The use of computerized tomography (CT) to guide the radiation therapy of cancer has been shown in several studies to have a major impact on the treatment process. The implications of these observations for the likely outcome of treatment provide two indications of the cost-effectiveness of CT in this application. First, the cost of CT relative to that of therapy is compared with the estimated increment in benefit due to CT relative to the benefit of therapy without CT. In this comparison, CT is found to be cost-effective by a factor of 5.5. Second, the cost of CT is compared with an estimate of the average increased cost of treatment when initial therapy has failed. This comparison favors CT by a factor of 4.6. These estimates are conservative and do not take into account possible reductions in morbidity for which CT may be responsible.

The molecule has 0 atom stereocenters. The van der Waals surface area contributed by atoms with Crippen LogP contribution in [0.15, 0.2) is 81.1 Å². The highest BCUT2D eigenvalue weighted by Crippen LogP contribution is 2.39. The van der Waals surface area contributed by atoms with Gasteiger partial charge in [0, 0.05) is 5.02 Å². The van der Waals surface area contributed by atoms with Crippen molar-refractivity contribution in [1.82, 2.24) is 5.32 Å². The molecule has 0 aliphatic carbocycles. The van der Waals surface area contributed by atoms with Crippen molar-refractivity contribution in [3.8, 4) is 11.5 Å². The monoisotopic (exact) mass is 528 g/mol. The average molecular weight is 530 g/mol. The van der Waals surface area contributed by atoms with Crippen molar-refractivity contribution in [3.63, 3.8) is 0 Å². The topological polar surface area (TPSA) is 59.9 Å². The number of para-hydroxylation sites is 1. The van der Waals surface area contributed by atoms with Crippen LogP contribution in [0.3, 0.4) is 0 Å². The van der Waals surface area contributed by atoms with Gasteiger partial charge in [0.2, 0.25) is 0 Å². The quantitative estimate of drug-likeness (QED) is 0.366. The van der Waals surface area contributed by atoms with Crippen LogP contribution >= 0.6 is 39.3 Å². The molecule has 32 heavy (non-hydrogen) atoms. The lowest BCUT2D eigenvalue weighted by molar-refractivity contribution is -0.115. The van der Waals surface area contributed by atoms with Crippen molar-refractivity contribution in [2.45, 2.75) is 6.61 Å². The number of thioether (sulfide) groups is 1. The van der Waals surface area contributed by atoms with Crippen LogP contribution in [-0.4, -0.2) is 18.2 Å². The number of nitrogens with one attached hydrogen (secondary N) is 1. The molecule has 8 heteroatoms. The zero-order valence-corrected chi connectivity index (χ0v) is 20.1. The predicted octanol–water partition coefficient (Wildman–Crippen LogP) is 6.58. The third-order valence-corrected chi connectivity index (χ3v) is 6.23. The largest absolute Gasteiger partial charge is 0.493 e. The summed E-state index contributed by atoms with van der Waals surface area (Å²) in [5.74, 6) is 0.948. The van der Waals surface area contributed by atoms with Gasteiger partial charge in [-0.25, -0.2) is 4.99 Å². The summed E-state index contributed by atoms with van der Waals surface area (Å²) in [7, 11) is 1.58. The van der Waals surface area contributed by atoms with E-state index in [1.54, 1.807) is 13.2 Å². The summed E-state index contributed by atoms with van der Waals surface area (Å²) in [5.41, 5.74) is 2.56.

(JAMA 244:1347-1350, 1980)